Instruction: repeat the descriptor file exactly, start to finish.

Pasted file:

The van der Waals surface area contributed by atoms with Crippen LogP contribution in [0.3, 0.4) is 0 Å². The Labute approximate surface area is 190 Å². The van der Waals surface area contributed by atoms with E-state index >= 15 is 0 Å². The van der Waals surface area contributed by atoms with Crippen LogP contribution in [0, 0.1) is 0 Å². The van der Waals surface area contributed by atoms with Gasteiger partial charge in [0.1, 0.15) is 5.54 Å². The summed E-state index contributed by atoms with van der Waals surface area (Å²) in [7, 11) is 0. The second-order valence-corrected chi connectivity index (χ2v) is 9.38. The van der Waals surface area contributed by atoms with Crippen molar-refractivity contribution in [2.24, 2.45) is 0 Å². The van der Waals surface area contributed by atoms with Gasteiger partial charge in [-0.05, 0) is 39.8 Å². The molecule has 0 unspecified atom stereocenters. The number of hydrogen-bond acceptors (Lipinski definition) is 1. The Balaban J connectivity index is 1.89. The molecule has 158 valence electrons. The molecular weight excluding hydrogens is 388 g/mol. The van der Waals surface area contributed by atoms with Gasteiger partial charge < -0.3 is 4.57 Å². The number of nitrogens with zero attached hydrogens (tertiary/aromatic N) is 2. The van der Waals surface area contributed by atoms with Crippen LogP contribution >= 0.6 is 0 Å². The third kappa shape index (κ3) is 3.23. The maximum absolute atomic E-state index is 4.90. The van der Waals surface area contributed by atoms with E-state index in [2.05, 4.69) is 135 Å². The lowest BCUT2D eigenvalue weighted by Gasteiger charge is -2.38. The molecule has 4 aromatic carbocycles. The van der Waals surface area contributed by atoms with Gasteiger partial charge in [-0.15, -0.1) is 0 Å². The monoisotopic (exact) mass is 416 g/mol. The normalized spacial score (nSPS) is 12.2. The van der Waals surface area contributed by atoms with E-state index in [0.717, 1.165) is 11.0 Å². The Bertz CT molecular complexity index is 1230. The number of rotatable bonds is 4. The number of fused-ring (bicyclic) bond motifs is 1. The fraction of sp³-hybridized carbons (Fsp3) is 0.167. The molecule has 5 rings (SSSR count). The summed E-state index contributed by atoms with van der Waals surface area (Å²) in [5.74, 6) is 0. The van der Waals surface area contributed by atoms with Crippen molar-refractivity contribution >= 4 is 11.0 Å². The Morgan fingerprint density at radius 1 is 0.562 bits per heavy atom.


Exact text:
The van der Waals surface area contributed by atoms with Crippen LogP contribution in [0.3, 0.4) is 0 Å². The Labute approximate surface area is 190 Å². The van der Waals surface area contributed by atoms with E-state index >= 15 is 0 Å². The van der Waals surface area contributed by atoms with Crippen LogP contribution in [0, 0.1) is 0 Å². The van der Waals surface area contributed by atoms with Gasteiger partial charge in [0.1, 0.15) is 5.54 Å². The summed E-state index contributed by atoms with van der Waals surface area (Å²) in [7, 11) is 0. The second-order valence-corrected chi connectivity index (χ2v) is 9.38. The van der Waals surface area contributed by atoms with Crippen molar-refractivity contribution in [2.24, 2.45) is 0 Å². The van der Waals surface area contributed by atoms with Gasteiger partial charge in [-0.05, 0) is 39.8 Å². The molecule has 0 unspecified atom stereocenters. The number of hydrogen-bond acceptors (Lipinski definition) is 1. The Balaban J connectivity index is 1.89. The molecule has 158 valence electrons. The molecular weight excluding hydrogens is 388 g/mol. The van der Waals surface area contributed by atoms with Gasteiger partial charge < -0.3 is 4.57 Å². The number of nitrogens with zero attached hydrogens (tertiary/aromatic N) is 2. The van der Waals surface area contributed by atoms with Crippen LogP contribution >= 0.6 is 0 Å². The third kappa shape index (κ3) is 3.23. The maximum absolute atomic E-state index is 4.90. The van der Waals surface area contributed by atoms with E-state index in [2.05, 4.69) is 135 Å². The lowest BCUT2D eigenvalue weighted by Gasteiger charge is -2.38. The molecule has 4 aromatic carbocycles. The van der Waals surface area contributed by atoms with Gasteiger partial charge in [-0.15, -0.1) is 0 Å². The monoisotopic (exact) mass is 416 g/mol. The normalized spacial score (nSPS) is 12.2. The van der Waals surface area contributed by atoms with E-state index in [0.717, 1.165) is 11.0 Å². The Bertz CT molecular complexity index is 1230. The number of rotatable bonds is 4. The number of fused-ring (bicyclic) bond motifs is 1. The fraction of sp³-hybridized carbons (Fsp3) is 0.167. The molecule has 5 rings (SSSR count). The summed E-state index contributed by atoms with van der Waals surface area (Å²) in [5.74, 6) is 0. The van der Waals surface area contributed by atoms with Crippen molar-refractivity contribution >= 4 is 11.0 Å². The Morgan fingerprint density at radius 1 is 0.562 bits per heavy atom.